It’s been a week that we have been talking about Domestic Violence on our blog and FB page. When we had thought of doing the series a few weeks back, as strongly as I felt about talking about this subject, somewhere in my mind there was a bit of worry. Would people read ? Would they take a minute and notice why we are saying “Let’s talk about it.” ? Or would it all just get ignored. We still pursued with a lot of encouragement from many of our regular authors. I am glad we did, because people not only read, they had perspectives to share with us.
There are always early signs. We tend to ignore them as part of our upbringing. We label them as anger issues. But it is not just about anger, it is about a tendency to control, the desire to exert power.
No one becomes an abuser in a day. It is something they have been doing for a long long time and the people in the family and community did not do anything about it. A friend tells me, “I have seen my brother misbehave with my mother all my life. He would yell at her, demand her to do things in a certain way and just be disrespectful towards her. He was a dictator. He did it to me as well and we always fought over it. My mother choose to ignore saying he had a bad temper. He did the same things to his wife, the scale became more violent, until she walked out one day.”
It is extremely difficult to break free from an abusive relationship and no one should ever be judged. It is even more difficult when the kids are involved. However if you have the opportunity to help someone out, you must remind them that it is important to step away for their kids. Kids who witness domestic violence – mild, average, day to day or severe, it does not matter. They get affected, period. Children learn by observing us. And this kind of observation teaches them not to stand up for themselves or that ill treating someone is may be OK. They either turn out to be bullies and later abusers or get bullied and become victims in later life. There are statistics to prove that strongly. Lead by example. Find the courage to do it for your kids.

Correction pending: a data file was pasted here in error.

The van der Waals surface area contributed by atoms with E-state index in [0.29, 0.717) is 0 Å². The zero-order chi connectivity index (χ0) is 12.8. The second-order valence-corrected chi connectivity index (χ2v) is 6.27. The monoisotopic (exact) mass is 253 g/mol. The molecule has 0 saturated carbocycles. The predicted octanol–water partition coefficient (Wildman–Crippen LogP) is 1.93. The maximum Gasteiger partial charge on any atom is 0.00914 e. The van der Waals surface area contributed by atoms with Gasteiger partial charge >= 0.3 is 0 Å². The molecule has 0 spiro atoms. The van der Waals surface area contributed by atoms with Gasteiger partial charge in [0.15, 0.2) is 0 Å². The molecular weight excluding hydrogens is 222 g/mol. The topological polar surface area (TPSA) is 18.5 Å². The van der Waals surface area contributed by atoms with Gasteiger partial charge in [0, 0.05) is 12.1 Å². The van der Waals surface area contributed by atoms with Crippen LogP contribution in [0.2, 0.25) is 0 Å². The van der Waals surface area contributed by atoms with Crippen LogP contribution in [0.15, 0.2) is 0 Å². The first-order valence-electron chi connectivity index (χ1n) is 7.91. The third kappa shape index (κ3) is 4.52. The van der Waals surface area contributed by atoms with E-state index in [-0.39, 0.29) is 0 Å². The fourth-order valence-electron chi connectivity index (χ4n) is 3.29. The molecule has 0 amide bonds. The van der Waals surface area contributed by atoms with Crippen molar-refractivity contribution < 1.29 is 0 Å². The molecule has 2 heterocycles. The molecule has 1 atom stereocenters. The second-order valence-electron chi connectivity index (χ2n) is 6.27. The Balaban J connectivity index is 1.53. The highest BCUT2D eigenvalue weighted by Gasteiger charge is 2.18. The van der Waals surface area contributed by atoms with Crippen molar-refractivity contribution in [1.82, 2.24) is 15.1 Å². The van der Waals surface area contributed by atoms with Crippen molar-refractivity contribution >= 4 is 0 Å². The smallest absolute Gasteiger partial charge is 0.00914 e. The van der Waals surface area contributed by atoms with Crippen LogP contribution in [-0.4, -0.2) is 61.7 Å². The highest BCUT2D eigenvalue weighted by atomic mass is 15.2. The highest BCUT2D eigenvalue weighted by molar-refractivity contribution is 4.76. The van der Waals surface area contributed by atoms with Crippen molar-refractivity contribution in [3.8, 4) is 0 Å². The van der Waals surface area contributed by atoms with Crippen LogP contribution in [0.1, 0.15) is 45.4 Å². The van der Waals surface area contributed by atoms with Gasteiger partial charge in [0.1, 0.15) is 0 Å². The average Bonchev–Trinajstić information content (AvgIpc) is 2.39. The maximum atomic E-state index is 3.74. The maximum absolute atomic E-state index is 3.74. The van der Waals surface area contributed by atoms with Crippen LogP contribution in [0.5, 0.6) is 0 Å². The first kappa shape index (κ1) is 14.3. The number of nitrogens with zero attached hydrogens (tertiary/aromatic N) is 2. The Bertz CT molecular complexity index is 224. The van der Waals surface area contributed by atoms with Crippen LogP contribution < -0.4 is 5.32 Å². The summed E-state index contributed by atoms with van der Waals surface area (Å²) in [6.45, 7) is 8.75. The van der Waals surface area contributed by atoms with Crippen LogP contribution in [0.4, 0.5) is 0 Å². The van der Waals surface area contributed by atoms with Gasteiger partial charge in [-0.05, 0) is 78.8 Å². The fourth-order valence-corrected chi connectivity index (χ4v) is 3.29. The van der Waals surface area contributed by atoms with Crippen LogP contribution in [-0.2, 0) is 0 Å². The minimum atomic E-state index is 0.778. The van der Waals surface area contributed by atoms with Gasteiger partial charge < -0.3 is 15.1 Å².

An unanimous message from lot of folks is that there is a mindset that by staying on in the marriage, regardless of how abusive it has become, we think we are helping our kids. Kids from broken homes have a difficult childhood. Children from homes with DV have a far worse childhood.
The numbers on DV are skewed as it relates to gender. Somewhere we are all responsible for that. We all make the same mistakes. We do not treat our children, the sons and daughters equally. There is this video that talks about how in the Indian society we keep telling our boys “Boy’s do not cry.”
Why ? Are the boys being deprived of showcasing emotions ? Since when did crying become a sign of weakness? On the other hand when it comes to the girls, it is an overdose of lessons on tolerance. I have also heard this being told to many girls, “You can do what a boy can do.” So why exactly she needs to compete with a boy ? Is that a benchmark ? Isn’t she better off doing what she is capable of. Instead if we raised them all the same and focussed on just making all of them good human beings, a lot of the bad would get out of the way on its own.
If this is the message that was given to young women by their families, may lives would be saved. If this is the message, parents could give their daughters without asking them to “adjust”, many lives would be saved. If this is the message we could give to a friend or a neighbor or a relative, their lives could be saved too. SUPPORT is the keyword. Do not close doors on a victim.
Listen, without judging, Support, without hushing.